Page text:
I understand that the definition of a function, mathematically, goes beyond that of explicit functions that most physicists and engineers deal with. However, I came across the definition for a function in a specific book which seems circular. It goes as follows.

First the book states in English that essentially a function is an assignment from one set to another. Then they define the graph (Gr) of a function to be Gr( f ) = {(x, f (x)): x ∈ X}.

After introducing Gr, then the book states, "we may now give an entirely rigorous definition of a function by saying that a function is a subset, G, of X × Y which satisfies the condition that for each element x of X there exists exactly one y in Y such that (x, y) is in G."

But, the y in (x,y) is defined as f(x)....so is this not circular?

  • 2
    $\begingroup$ No, the $y$ in $(x,y)$ isn't defined at all, it's just $y$. Then, we define $f(x)$ to be this $y$. $\endgroup$ – Gerry Myerson Nov 20 '17 at 1:50

I'll try to elaborate on what the book is saying. There are many potential ways to define the notion of a function $f : X \to Y$. Whichever definition you give, it is possible to define the set $$\mathrm{Gr}(f) = \{ (x,f(x)) \mid x \in X \} \subseteq X \times Y$$ No matter what definition of 'function' you take, this set has the property that, for all $x \in X$, there is a unique $y \in Y$ such that $(x,y) \in \mathrm{Gr}(f)$; in particular, for a given value of $x \in X$, this unique value of $y$ is precisely $f(x)$.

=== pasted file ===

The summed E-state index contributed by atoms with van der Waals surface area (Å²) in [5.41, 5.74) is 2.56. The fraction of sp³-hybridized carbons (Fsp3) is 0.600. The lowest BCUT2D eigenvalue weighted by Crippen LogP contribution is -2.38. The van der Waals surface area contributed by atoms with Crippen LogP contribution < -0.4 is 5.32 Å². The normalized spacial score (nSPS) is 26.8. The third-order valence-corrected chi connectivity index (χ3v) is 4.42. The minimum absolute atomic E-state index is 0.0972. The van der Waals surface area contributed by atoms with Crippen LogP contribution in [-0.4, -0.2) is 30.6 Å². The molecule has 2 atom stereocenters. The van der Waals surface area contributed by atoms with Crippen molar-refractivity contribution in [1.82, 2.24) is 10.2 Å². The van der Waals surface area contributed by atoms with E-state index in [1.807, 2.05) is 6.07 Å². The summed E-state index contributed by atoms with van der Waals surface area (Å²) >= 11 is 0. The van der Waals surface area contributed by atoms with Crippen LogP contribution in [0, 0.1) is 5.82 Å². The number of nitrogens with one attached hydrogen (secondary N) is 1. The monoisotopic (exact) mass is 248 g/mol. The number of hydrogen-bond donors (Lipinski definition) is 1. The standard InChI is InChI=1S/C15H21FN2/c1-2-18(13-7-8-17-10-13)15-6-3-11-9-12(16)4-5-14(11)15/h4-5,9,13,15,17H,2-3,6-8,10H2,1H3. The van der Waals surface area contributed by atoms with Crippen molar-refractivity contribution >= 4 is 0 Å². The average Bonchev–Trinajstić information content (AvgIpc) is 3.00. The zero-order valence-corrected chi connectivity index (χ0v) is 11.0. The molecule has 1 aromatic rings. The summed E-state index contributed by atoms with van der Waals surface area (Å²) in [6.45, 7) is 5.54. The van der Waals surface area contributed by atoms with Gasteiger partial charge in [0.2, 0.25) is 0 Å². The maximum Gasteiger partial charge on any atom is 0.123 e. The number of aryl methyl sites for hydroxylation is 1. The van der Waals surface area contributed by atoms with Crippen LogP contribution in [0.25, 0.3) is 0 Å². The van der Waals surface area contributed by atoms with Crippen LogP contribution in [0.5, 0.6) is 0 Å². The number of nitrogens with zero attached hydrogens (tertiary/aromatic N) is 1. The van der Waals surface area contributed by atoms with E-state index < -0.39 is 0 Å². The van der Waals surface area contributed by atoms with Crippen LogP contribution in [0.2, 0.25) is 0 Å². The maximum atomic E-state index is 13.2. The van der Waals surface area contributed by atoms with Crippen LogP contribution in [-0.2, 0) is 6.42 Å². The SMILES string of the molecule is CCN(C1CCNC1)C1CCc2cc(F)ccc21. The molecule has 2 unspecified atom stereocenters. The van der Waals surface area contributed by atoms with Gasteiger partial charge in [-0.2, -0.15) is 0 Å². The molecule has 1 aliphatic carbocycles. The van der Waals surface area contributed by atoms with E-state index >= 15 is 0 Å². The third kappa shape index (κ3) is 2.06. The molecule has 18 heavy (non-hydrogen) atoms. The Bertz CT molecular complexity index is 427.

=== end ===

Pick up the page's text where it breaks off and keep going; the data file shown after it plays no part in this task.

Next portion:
Suppose now that $G \subseteq X \times Y$ is an arbitrary subset such that, for all $x \in X$, there is a unique $y \in Y$ such that $(x,y) \in G$. Then $G=\mathrm{Gr}(f)$ for a unique function $f : X \to Y$, since $f$ is determined by letting $f(x)$ be equal to the unique element of $y$ for which $(x,y) \in G$.

Thus there is a bijective correspondence between

  • Functions $f : X \to Y$; and
  • Subsets $G \subseteq X \times Y$ such that, for all $x \in X$, there is a unique $y \in Y$ with $(x,y) \in G$.

What the author then (implicitly) claims is that in light of this observation, we can simply say that a function $f : X \to Y$ is a subset of $f \subseteq X \times Y$ satisfying the above condition. Given $x \in X$, you can then recover the value $f(x)$ as being the second component of the only pair in the subset whose first component is $x$.

It's not a circular definition, but it does mean that $f=\mathrm{Gr}(f)$.

Side-note: I have reasons for disliking the convention of identifying functions with their graphs, but they're outside the scope of your question, so I'll refrain from ranting.


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